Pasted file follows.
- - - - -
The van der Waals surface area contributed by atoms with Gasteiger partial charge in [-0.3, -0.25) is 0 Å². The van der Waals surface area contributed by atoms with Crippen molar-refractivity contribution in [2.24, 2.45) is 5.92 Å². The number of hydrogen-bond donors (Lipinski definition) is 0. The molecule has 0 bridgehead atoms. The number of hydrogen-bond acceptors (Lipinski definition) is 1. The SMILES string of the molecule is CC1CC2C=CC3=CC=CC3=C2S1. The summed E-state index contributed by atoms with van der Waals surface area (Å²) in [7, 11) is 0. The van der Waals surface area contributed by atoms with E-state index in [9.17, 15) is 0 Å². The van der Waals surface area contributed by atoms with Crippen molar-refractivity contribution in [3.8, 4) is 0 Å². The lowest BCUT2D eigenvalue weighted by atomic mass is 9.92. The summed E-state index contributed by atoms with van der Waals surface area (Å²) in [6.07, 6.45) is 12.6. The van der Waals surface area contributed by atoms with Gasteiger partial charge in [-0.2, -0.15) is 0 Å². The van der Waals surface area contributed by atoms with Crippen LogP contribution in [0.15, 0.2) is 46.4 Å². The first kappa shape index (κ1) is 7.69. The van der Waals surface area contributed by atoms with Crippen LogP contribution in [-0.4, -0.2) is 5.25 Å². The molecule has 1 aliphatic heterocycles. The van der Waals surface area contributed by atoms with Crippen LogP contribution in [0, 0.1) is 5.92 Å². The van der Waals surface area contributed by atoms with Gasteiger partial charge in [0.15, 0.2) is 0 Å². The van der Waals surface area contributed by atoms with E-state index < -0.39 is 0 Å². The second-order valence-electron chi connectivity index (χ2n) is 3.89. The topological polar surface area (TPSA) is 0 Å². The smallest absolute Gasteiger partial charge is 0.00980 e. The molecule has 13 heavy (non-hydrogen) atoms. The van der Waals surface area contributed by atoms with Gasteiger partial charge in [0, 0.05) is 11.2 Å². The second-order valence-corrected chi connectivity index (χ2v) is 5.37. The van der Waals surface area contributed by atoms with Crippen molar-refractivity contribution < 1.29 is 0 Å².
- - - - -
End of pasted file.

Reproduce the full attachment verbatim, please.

The van der Waals surface area contributed by atoms with Gasteiger partial charge in [-0.3, -0.25) is 0 Å². The van der Waals surface area contributed by atoms with Crippen molar-refractivity contribution in [2.24, 2.45) is 5.92 Å². The number of hydrogen-bond donors (Lipinski definition) is 0. The molecule has 0 bridgehead atoms. The number of hydrogen-bond acceptors (Lipinski definition) is 1. The SMILES string of the molecule is CC1CC2C=CC3=CC=CC3=C2S1. The summed E-state index contributed by atoms with van der Waals surface area (Å²) in [7, 11) is 0. The van der Waals surface area contributed by atoms with E-state index in [9.17, 15) is 0 Å². The van der Waals surface area contributed by atoms with Crippen molar-refractivity contribution in [3.8, 4) is 0 Å². The lowest BCUT2D eigenvalue weighted by atomic mass is 9.92. The summed E-state index contributed by atoms with van der Waals surface area (Å²) in [6.07, 6.45) is 12.6. The van der Waals surface area contributed by atoms with Gasteiger partial charge in [-0.2, -0.15) is 0 Å². The van der Waals surface area contributed by atoms with Crippen LogP contribution in [0.15, 0.2) is 46.4 Å². The first kappa shape index (κ1) is 7.69. The van der Waals surface area contributed by atoms with Crippen LogP contribution in [-0.4, -0.2) is 5.25 Å². The molecule has 1 aliphatic heterocycles. The van der Waals surface area contributed by atoms with Crippen LogP contribution in [0, 0.1) is 5.92 Å². The van der Waals surface area contributed by atoms with Gasteiger partial charge in [0.15, 0.2) is 0 Å². The van der Waals surface area contributed by atoms with E-state index < -0.39 is 0 Å². The second-order valence-electron chi connectivity index (χ2n) is 3.89. The topological polar surface area (TPSA) is 0 Å². The smallest absolute Gasteiger partial charge is 0.00980 e. The molecule has 13 heavy (non-hydrogen) atoms. The van der Waals surface area contributed by atoms with Gasteiger partial charge in [0, 0.05) is 11.2 Å². The second-order valence-corrected chi connectivity index (χ2v) is 5.37. The van der Waals surface area contributed by atoms with Crippen molar-refractivity contribution < 1.29 is 0 Å².